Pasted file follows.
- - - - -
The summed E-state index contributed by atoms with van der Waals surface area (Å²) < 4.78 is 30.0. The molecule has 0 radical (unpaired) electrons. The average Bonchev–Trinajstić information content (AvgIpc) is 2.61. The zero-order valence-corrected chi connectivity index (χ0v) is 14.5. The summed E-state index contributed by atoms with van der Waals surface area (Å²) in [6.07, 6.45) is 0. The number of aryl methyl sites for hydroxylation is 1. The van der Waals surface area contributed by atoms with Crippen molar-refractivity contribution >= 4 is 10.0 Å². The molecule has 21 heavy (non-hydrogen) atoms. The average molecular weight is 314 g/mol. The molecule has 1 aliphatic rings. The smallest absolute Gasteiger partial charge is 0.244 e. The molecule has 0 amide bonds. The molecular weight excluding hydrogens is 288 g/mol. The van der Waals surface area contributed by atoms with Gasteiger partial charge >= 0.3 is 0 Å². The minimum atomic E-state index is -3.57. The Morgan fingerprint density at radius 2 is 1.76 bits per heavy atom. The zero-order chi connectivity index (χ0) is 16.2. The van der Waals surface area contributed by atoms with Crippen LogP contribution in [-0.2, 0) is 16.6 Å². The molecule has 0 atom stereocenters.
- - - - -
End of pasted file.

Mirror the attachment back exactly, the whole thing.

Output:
The summed E-state index contributed by atoms with van der Waals surface area (Å²) < 4.78 is 30.0. The molecule has 0 radical (unpaired) electrons. The average Bonchev–Trinajstić information content (AvgIpc) is 2.61. The zero-order valence-corrected chi connectivity index (χ0v) is 14.5. The summed E-state index contributed by atoms with van der Waals surface area (Å²) in [6.07, 6.45) is 0. The number of aryl methyl sites for hydroxylation is 1. The van der Waals surface area contributed by atoms with Crippen molar-refractivity contribution >= 4 is 10.0 Å². The molecule has 21 heavy (non-hydrogen) atoms. The average molecular weight is 314 g/mol. The molecule has 1 aliphatic rings. The smallest absolute Gasteiger partial charge is 0.244 e. The molecule has 0 amide bonds. The molecular weight excluding hydrogens is 288 g/mol. The van der Waals surface area contributed by atoms with Gasteiger partial charge >= 0.3 is 0 Å². The minimum atomic E-state index is -3.57. The Morgan fingerprint density at radius 2 is 1.76 bits per heavy atom. The zero-order chi connectivity index (χ0) is 16.2. The van der Waals surface area contributed by atoms with Crippen LogP contribution in [-0.2, 0) is 16.6 Å². The molecule has 0 atom stereocenters.